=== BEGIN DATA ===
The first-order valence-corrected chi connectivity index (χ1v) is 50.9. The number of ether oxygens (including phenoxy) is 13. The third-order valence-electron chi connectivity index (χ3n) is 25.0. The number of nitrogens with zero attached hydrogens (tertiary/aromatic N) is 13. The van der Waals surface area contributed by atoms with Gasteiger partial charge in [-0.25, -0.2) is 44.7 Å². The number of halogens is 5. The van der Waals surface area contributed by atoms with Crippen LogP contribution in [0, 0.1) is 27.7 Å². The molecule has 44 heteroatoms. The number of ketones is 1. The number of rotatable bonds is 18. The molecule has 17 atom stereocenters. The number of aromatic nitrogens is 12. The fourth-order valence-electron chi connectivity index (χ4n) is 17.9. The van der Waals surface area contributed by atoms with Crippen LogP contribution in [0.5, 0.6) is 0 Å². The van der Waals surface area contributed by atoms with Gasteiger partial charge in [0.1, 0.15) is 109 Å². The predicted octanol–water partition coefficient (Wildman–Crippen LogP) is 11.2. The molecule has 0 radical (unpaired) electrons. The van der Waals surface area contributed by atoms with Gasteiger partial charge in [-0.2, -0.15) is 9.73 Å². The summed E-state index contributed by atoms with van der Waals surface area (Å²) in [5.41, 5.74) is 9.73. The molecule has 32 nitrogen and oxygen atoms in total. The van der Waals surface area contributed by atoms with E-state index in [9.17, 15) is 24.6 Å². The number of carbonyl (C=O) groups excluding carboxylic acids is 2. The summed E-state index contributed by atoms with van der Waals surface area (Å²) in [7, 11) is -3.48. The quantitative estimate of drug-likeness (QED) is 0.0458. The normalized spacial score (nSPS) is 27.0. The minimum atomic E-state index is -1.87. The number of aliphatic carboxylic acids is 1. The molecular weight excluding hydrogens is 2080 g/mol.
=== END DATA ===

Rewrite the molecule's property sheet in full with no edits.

The first-order valence-corrected chi connectivity index (χ1v) is 50.9. The number of ether oxygens (including phenoxy) is 13. The third-order valence-electron chi connectivity index (χ3n) is 25.0. The number of nitrogens with zero attached hydrogens (tertiary/aromatic N) is 13. The van der Waals surface area contributed by atoms with Gasteiger partial charge in [-0.25, -0.2) is 44.7 Å². The number of halogens is 5. The van der Waals surface area contributed by atoms with Crippen LogP contribution in [0, 0.1) is 27.7 Å². The molecule has 44 heteroatoms. The number of ketones is 1. The number of rotatable bonds is 18. The molecule has 17 atom stereocenters. The number of aromatic nitrogens is 12. The fourth-order valence-electron chi connectivity index (χ4n) is 17.9. The van der Waals surface area contributed by atoms with Crippen LogP contribution in [0.5, 0.6) is 0 Å². The van der Waals surface area contributed by atoms with Gasteiger partial charge in [0.1, 0.15) is 109 Å². The predicted octanol–water partition coefficient (Wildman–Crippen LogP) is 11.2. The molecule has 0 radical (unpaired) electrons. The van der Waals surface area contributed by atoms with Gasteiger partial charge in [-0.2, -0.15) is 9.73 Å². The summed E-state index contributed by atoms with van der Waals surface area (Å²) in [5.41, 5.74) is 9.73. The molecule has 32 nitrogen and oxygen atoms in total. The van der Waals surface area contributed by atoms with E-state index in [9.17, 15) is 24.6 Å². The number of carbonyl (C=O) groups excluding carboxylic acids is 2. The summed E-state index contributed by atoms with van der Waals surface area (Å²) in [7, 11) is -3.48. The quantitative estimate of drug-likeness (QED) is 0.0458. The normalized spacial score (nSPS) is 27.0. The minimum atomic E-state index is -1.87. The number of aliphatic carboxylic acids is 1. The molecular weight excluding hydrogens is 2080 g/mol.